Why the 7.0 earthquake was felt differently across Anchorage
The 7.0 earthquake just north of Anchorage on Friday morning shredded the earth with 2 million tons of explosive force, and generated 650 aftershocks within 30 hours, some of them large enough to rattle residents all over again, experts say.
There’s a good chance more nerve-rattling aftershocks are yet to come.
A forecast issued Saturday by the U.S. Geological Survey gives an 88 percent chance of more magnitude 5.0 aftershocks, like the two that jolted the city and surrounding areas late Friday night.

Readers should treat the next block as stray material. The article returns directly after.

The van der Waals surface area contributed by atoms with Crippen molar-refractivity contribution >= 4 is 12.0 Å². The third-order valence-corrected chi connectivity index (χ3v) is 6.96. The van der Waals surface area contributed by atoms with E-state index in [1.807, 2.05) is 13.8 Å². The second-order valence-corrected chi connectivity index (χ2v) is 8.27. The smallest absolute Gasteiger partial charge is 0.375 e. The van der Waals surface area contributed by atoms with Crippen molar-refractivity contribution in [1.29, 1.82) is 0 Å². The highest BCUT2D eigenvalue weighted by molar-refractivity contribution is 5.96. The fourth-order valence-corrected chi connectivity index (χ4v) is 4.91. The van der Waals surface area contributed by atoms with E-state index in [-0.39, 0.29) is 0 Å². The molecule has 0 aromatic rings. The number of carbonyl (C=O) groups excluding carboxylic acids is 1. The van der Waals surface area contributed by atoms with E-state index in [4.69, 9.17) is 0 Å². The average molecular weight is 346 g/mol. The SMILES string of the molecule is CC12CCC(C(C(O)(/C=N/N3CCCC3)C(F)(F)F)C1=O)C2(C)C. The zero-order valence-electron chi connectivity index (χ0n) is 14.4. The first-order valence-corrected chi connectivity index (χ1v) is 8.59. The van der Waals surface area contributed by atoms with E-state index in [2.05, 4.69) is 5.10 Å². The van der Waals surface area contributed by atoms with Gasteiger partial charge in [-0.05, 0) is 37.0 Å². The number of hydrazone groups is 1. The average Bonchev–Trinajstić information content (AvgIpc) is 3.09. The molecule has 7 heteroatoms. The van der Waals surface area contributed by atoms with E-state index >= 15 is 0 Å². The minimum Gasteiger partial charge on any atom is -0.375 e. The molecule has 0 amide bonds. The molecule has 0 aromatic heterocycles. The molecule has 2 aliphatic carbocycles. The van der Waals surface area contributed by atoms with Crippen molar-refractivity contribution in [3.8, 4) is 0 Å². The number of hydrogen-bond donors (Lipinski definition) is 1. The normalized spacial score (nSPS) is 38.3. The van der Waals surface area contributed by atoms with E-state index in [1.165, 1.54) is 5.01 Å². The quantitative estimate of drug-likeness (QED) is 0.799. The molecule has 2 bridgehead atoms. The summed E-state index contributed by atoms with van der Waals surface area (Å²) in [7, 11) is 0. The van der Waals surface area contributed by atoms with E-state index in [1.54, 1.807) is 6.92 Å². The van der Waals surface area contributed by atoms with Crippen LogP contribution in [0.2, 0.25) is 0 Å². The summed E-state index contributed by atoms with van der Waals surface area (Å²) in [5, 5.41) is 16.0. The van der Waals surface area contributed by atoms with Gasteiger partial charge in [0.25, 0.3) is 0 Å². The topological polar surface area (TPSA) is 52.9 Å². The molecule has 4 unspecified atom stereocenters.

Five aftershocks with magnitudes between 5.1 and 5.7 had occurred as of Saturday evening.
The aftershocks have generally diminished in intensity and are expected to continue doing so. It’s far less likely that a 6.0 aftershock, or greater, will occur, the weeklong forecast says.
But residents should remain cautious as the power released by the quake fades, experts said.
People should keep a safety plan in mind, such as what desk or table they’ll dash under for protection, said Gavin Hayes, a research geophysicist with the USGS National Earthquake Information Center.
“It’s difficult to deal with aftershocks because you never how long they will last,” he said.
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